By  on November 29, 2010

WASHINGTON — The U.S. Supreme Court on Monday rejected a petition from Tiffany & Co. asking the court to determine whether eBay Inc. can be held liable for trademark infringement.

In its petition, Tiffany claimed the online marketplace knowingly operates a site that is used to sell counterfeit products, even though eBay does not know which particular goods are fake.

The decision brings the six-year case to a close and hands eBay a major victory in the U.S. over trademark infringement cases that challenge its liability when third parties sell counterfeit products on the site.

Michelle Fang, eBay associate general counsel, said the ruling “validates eBay’s business practices,” and as in the court prior rulings, it finds that “eBay exceeds all legal requirements in the fight against counterfeits.” Tiffany executives declined to comment on the Supreme Court’s decision.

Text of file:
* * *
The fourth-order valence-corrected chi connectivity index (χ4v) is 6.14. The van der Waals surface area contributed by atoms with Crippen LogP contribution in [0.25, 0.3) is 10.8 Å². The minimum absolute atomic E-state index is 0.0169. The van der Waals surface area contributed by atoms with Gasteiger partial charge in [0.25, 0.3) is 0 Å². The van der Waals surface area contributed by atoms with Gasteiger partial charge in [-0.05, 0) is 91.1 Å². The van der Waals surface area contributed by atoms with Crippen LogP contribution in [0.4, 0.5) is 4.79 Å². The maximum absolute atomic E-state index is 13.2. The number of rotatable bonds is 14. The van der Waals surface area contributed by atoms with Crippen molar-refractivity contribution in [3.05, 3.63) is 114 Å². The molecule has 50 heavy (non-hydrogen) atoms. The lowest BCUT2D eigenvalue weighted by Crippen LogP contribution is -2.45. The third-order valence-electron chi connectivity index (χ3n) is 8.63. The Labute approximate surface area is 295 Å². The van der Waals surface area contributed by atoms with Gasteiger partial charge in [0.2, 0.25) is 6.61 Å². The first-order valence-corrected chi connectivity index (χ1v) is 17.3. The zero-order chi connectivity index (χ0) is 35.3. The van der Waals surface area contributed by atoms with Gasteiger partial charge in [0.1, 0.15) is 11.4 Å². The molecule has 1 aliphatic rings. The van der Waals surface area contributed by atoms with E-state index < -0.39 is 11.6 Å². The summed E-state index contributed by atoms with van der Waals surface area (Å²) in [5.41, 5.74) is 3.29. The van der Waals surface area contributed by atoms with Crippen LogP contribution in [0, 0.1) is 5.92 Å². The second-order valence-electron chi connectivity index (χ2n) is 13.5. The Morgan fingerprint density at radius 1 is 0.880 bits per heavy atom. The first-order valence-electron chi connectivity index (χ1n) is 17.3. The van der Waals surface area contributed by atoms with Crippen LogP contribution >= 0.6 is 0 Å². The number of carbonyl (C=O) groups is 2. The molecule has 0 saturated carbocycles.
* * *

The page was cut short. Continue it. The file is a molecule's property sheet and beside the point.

Tiffany’s petition to the high court, filed in August, appealed a decision handed down by the U.S. Second Circuit Court of Appeals in Manhattan in April that certified an earlier ruling that eBay was not liable for trademark infringement or dilution for the sale of counterfeit jewelry on its site. The three-judge circuit court panel upheld a lower court’s finding that eBay had taken adequate measures to block known counterfeit dealers and that it is ultimately Tiffany’s responsibility to patrol its own trademarks.

Tiffany claimed in the petition that eBay operates a site “it knows is used to sell substantial quantities of goods that infringe” on the jewelry brand’s trademarks. The New York-based company asked the Supreme Court to consider whether eBay could be held liable under the doctrine of contributory trademark infringement.

But San Jose, Calif.-based eBay successfully argued that “limiting the scope of the doctrine keeps the primary burden for policing trademarks on the marks’ owners, who have both the economic incentive and expertise to perform this function.”

“Tiffany’s proposed interpretation [of a previous Supreme Court’s decision on the doctrine] would result in a radical shifting of the burden traditionally borne by trademark owners onto third parties,” eBay said in its response brief. “That shift would adversely impact not only eBay, but also other online services that offer important, socially beneficial secondary markets for genuine merchandise.”

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